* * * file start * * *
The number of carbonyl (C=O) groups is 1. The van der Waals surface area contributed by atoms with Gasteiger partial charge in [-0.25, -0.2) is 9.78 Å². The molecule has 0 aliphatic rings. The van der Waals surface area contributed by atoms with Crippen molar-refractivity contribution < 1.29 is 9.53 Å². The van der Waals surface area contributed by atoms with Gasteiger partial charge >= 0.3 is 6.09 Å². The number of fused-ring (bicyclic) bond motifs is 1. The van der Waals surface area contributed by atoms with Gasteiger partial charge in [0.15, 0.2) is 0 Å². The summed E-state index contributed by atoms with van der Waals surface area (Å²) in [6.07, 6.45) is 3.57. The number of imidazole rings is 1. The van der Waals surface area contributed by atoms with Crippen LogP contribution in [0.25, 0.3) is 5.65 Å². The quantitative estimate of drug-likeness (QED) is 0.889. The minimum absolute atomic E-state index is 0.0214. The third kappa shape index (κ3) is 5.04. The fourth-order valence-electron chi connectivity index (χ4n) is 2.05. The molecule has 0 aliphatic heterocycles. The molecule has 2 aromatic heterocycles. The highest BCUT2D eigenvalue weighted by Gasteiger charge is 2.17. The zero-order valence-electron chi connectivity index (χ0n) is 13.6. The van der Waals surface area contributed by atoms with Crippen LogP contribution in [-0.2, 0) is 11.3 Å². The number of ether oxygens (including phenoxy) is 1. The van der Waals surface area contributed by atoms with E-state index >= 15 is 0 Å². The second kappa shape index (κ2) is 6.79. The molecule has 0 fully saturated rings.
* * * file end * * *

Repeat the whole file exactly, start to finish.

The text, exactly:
The number of carbonyl (C=O) groups is 1. The van der Waals surface area contributed by atoms with Gasteiger partial charge in [-0.25, -0.2) is 9.78 Å². The molecule has 0 aliphatic rings. The van der Waals surface area contributed by atoms with Crippen molar-refractivity contribution < 1.29 is 9.53 Å². The van der Waals surface area contributed by atoms with Gasteiger partial charge >= 0.3 is 6.09 Å². The number of fused-ring (bicyclic) bond motifs is 1. The van der Waals surface area contributed by atoms with Gasteiger partial charge in [0.15, 0.2) is 0 Å². The summed E-state index contributed by atoms with van der Waals surface area (Å²) in [6.07, 6.45) is 3.57. The number of imidazole rings is 1. The van der Waals surface area contributed by atoms with Crippen LogP contribution in [0.25, 0.3) is 5.65 Å². The quantitative estimate of drug-likeness (QED) is 0.889. The minimum absolute atomic E-state index is 0.0214. The third kappa shape index (κ3) is 5.04. The fourth-order valence-electron chi connectivity index (χ4n) is 2.05. The molecule has 0 aliphatic heterocycles. The molecule has 2 aromatic heterocycles. The highest BCUT2D eigenvalue weighted by Gasteiger charge is 2.17. The zero-order valence-electron chi connectivity index (χ0n) is 13.6. The van der Waals surface area contributed by atoms with Crippen LogP contribution in [-0.2, 0) is 11.3 Å². The number of ether oxygens (including phenoxy) is 1. The van der Waals surface area contributed by atoms with E-state index >= 15 is 0 Å². The second kappa shape index (κ2) is 6.79. The molecule has 0 fully saturated rings.